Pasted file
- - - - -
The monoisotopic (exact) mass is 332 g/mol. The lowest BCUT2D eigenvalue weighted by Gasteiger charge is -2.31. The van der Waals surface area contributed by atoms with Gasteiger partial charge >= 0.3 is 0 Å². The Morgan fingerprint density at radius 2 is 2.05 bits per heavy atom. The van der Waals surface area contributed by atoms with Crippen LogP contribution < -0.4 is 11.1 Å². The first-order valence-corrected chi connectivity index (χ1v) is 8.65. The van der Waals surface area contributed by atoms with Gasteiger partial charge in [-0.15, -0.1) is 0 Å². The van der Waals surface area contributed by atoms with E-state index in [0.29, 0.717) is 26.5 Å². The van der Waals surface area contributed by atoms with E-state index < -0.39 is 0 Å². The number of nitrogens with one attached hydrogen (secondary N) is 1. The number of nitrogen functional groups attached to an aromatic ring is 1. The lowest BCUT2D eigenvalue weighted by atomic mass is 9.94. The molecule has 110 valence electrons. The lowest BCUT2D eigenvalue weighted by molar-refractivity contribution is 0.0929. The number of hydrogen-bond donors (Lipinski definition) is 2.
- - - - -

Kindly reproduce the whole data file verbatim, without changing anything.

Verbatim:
The monoisotopic (exact) mass is 332 g/mol. The lowest BCUT2D eigenvalue weighted by Gasteiger charge is -2.31. The van der Waals surface area contributed by atoms with Gasteiger partial charge >= 0.3 is 0 Å². The Morgan fingerprint density at radius 2 is 2.05 bits per heavy atom. The van der Waals surface area contributed by atoms with Crippen LogP contribution < -0.4 is 11.1 Å². The first-order valence-corrected chi connectivity index (χ1v) is 8.65. The van der Waals surface area contributed by atoms with Gasteiger partial charge in [-0.15, -0.1) is 0 Å². The van der Waals surface area contributed by atoms with E-state index in [0.29, 0.717) is 26.5 Å². The van der Waals surface area contributed by atoms with E-state index < -0.39 is 0 Å². The number of nitrogens with one attached hydrogen (secondary N) is 1. The number of nitrogen functional groups attached to an aromatic ring is 1. The lowest BCUT2D eigenvalue weighted by atomic mass is 9.94. The molecule has 110 valence electrons. The lowest BCUT2D eigenvalue weighted by molar-refractivity contribution is 0.0929. The number of hydrogen-bond donors (Lipinski definition) is 2.